(SOUNDBITE OF LAUGHTER)

SAGAL: Oh, I love his broad shoulders, his dark eyes, his jowls dragging on the carpet.

(SOUNDBITE OF LAUGHTER)

BRIAN BABYLON: You know what, man I'm glad you said that, because I was really having like self-conscious problems like taking cell phone pictures of myself.

SAGAL: Right.

BABYLON: I was like, god, this guy's ugly.

ROXANNE ROBERTS: Do you really take pictures of yourself on your cell phone?

BABYLON: It's my mom. She's like well what are you doing? I'm like all right, I'm over here. And then I look at my face like yuck, who's that?

SAGAL: Wait a minute, your mother says what you doing?

BABYLON: She got a new iPhone and she...

SAGAL: So...

BABYLON: Yeah.

SAGAL: So instead of saying oh nothing, like every other...

BABYLON: She starts with "let me see."

SAGAL: Really?

BABYLON: Yes. That's her new thing: let me see.

SAGAL: What do you do...

ROBERTS: But you take a picture of yourself?

BABYLON: I'm like hey, I'm over here, click. Like, I'm with Roxanne. And then it will be: oh, that's so nice.

CHARLIE PIERCE: How many...

SAGAL: Well, what if she calls and asks you for this picture while you're doing something that I'm sure is perfectly legal but that you don't want your mother to know that you're doing? What do you do then?

BABYLON: I have a whole bunch of stock photos ready to roll.

(SOUNDBITE OF LAUGHTER)

(SOUNDBITE OF APPLAUSE)

BABYLON: Like church, coffee house.

SAGAL: Oh look, here I am kissing a nurse in Times Square on VE Day. There you are.

(SOUNDBITE OF LAUGHTER)

BABYLON: Yeah. At the beach, at church.

PIERCE: That's right.

BABYLON: At the soup kitchen, helping out.

(SOUNDBITE OF LAUGHTER)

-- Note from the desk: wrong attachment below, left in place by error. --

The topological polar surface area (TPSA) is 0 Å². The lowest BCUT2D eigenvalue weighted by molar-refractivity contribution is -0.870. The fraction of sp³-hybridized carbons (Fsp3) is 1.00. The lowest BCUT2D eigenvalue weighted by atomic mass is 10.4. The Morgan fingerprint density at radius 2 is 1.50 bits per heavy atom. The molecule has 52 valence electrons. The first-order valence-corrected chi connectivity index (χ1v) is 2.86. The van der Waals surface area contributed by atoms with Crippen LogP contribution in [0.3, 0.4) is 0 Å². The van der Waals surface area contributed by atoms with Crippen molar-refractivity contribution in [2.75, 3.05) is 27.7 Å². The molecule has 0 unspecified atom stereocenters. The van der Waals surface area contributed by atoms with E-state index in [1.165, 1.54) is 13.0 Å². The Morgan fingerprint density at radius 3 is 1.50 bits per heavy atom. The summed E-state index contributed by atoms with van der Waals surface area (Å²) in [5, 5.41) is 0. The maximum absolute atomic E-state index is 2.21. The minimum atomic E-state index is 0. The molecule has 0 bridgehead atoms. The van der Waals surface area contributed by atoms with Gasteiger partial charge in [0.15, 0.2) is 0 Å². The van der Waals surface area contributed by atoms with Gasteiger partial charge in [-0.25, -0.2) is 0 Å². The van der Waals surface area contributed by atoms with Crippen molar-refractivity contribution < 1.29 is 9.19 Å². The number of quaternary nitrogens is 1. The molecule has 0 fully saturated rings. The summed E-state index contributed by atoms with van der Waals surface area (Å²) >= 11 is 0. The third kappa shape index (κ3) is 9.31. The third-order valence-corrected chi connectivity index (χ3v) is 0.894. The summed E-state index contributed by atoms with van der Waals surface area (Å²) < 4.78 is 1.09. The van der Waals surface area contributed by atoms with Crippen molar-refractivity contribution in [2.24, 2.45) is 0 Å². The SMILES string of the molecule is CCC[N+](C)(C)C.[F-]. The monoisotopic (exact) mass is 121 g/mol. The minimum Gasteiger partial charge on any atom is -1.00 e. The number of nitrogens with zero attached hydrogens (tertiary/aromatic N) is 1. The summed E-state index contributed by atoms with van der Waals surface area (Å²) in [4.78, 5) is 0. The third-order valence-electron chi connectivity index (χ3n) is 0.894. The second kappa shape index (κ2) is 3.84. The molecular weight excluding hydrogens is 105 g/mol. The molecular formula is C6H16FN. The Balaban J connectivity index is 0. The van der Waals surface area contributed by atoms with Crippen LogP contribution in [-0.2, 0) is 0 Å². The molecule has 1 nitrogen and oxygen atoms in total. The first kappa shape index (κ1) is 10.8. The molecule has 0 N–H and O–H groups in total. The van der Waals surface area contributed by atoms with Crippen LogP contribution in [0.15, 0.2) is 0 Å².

SAGAL: Here I am tutoring orphans.

BABYLON: Yeah.

SAGAL: All right, moving on. Here we go. Here is your last limerick.

KASELL: To all sorts of odd dares I'll submit in my desperate plea to look fit. I'll be an imbiber of lizard saliva. To get thin, I take pills made from?

KOPEKY: Oh boy.

SAGAL: Oh boy.

KOPEKY: Can you say it again?

KASELL: To all sorts of odd dares I'll submit, in my desperate plea to look fit. I'll be an imbiber of lizard saliva. To get thin, I take pills made from?

SAGAL: Saliva is a clue.

(SOUNDBITE OF LAUGHTER)

KOPEKY: Spit.

SAGAL: Spit, yes, very good.

(SOUNDBITE OF BELL)

(SOUNDBITE OF APPLAUSE)

SAGAL: You got it.

(SOUNDBITE OF LAUGHTER)

SAGAL: Researchers say the spit of a Gila monster, you know, those big lizards, contains a compound that can cut hunger pangs in animals. So the spit is going to be made into a weight loss pill. Although it'll only work if you get to watch the Gila monster spit the pill onto your food.

(SOUNDBITE OF LAUGHTER)

SAGAL: You're like, I don't think so.

Carl, how did Tammy do on our quiz?

KASELL: Well, Tammy had three correct answers, Peter. So Tammy, I'll be doing the message on your voicemail or answering machine.

SAGAL: Well done.

(SOUNDBITE OF APPLAUSE)

SAGAL: Congratulations, Tammy.

KOPEKY: Wonderful. Well, thank you, I can't wait.

SAGAL: Bye-bye.

(SOUNDBITE OF MUSIC)